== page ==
Setting up a PayPal account is a piece of cake. However, there’s more to it than just filling out a form with your name and email address. There are a few other things you should be aware of, which we’ll discuss in this post.
You’ll need a few things to set up a PayPal account, including a credit or debit card for making payments, your credit card/bank statement for verification purposes, and, in some cases, even a form of ID like a passport.
How to set up a PayPal account
Let’s start with the basics. To set up a PayPal account, visit Paypal’s website and click the “Sign Up” button in the top-right corner of the screen. The next step is to choose the account type you want: Personal or Business. The Personal account is for your own use, allowing you to pay for stuff online, send money to friends and family, as well as receive money. This is the account most people go for. But if you own a company and want to accept payments for the products or services you’re selling and send invoices to clients, the Business account is for you.
Note: This guide shows you how to set up a Personal account, although the process for business customers is very similar.
The next step is to fill out the form that shows up with your name, email address, and password. You also have to select the country you live in. Hit “Continue” and then fill out the second form by selecting your nationality and typing in your address, phone number, and any other info that’s required. Once you hit “Continue,” your account will be created. But you’re far from done yet.
To start using PayPal, you need to add in your debit or credit card. You can do that by clicking the blue “Get started” button and filling out the form that pops up. The last step in this process is to verify your email address, if you haven’t already, by clicking the link in the email sent to you by PayPal.
Step-by-step instructions on how to set up a PayPal account:
- Visit PayPal’s website and click the “Sign Up” button in the top-right corner.
- Select the account type you want — Personal or Business — and click “Continue.”
- Add in your name, email address, and password, and then click “Continue.”
- Add in your address and other required info, and then click “Continue.”
- Click the blue “Get started” button, add in your credit card info, and click “Add card.”
- Verify your email address by clicking the link in the email sent to you by PayPal.
Wait, there’s more
For safety reasons, you have to verify your credit/debit card before you can start using PayPal. To do so, log into your account, click “Wallet,” and select the card you want to verify. Then click the “Confirm card” link followed by “OK”, after which PayPal will charge $1.95 to your card. Don’t worry, you’ll get the money back a few days after the card is verified.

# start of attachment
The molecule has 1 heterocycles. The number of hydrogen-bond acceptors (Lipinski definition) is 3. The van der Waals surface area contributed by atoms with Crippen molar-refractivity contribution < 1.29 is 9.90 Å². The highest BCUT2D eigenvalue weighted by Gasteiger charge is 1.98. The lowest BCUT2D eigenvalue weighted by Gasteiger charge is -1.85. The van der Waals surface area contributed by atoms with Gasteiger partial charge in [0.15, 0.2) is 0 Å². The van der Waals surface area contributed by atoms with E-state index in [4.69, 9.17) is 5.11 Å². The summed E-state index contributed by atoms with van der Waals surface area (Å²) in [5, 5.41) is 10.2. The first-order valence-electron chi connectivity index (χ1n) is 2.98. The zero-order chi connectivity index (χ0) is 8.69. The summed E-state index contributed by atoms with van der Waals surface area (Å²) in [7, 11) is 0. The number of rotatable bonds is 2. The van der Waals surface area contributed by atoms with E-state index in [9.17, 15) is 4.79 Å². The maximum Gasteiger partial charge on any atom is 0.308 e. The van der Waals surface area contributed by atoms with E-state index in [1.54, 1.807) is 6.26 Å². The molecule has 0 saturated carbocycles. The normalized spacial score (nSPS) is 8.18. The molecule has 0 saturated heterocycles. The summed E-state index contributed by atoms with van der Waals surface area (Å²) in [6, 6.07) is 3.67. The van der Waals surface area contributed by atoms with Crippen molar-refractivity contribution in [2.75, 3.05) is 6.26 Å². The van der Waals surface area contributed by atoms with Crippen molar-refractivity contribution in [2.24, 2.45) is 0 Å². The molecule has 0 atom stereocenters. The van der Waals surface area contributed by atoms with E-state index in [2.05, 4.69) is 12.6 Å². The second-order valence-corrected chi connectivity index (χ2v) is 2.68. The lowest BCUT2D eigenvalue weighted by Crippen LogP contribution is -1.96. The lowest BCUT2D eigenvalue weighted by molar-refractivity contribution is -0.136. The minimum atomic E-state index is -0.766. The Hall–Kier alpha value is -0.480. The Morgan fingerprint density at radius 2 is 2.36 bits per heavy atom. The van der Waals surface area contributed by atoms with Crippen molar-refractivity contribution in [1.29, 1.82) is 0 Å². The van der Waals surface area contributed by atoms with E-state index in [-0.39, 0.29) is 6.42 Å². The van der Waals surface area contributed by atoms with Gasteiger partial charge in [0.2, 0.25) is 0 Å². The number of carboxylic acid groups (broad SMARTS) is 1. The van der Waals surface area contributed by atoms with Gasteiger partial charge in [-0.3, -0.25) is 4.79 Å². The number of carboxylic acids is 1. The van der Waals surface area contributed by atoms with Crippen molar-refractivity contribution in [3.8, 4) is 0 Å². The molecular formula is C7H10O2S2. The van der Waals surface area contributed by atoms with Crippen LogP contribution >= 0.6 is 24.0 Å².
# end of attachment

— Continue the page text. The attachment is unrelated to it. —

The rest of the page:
To properly set up a PayPay account, you have to verify your credit card.
The next step is to check PayPal’s charge on your credit card statement — it’s a four-digit code — and use it to verify the card. Just click the “Wallet” tab in your PayPal account, select the card you want to verify, enter the four-digit code, and then click “Confirm.” That’s it: you can now use PayPal to send and receive money.
- Click the “Wallet” tab and select the card you want to verify.
- Click the “Confirm card” link followed by “OK,” after which PayPal will charge $1.95 to your card.
- Check PayPal’s charge on your credit card statement and write down the four-digit code.
- Click the “Wallet” tab.
- Select the card you want to verify.
- Enter the four-digit code and then click “Confirm.”
If you link a bank account to your PayPal account later on, you’ll have to verify that as well. The process is more or less the same, with the biggest exception being that PayPal will make two deposits on your bank account in random amounts between $0.01 and $0.99. Once that happens, you have to enter these two amounts to verify your bank account, the same as you entered the four-digit code to verify your credit card. And to answer your next question, no, you will not be able to keep the money deposited by PayPal — sorry about that.
Another thing to note is that PayPal may request a form of identification from you at any given time. This doesn’t happen to every PayPal account, but it’s frequent enough for me to mention it. It happened to me, and until I sent PayPal a copy of my ID for review, I was not able to withdraw money from my account.
There you have it, folks — that’s all you need to know about how to set up a PayPal account. As you can see, the process is free, easy, and doesn’t take a whole lot of time.
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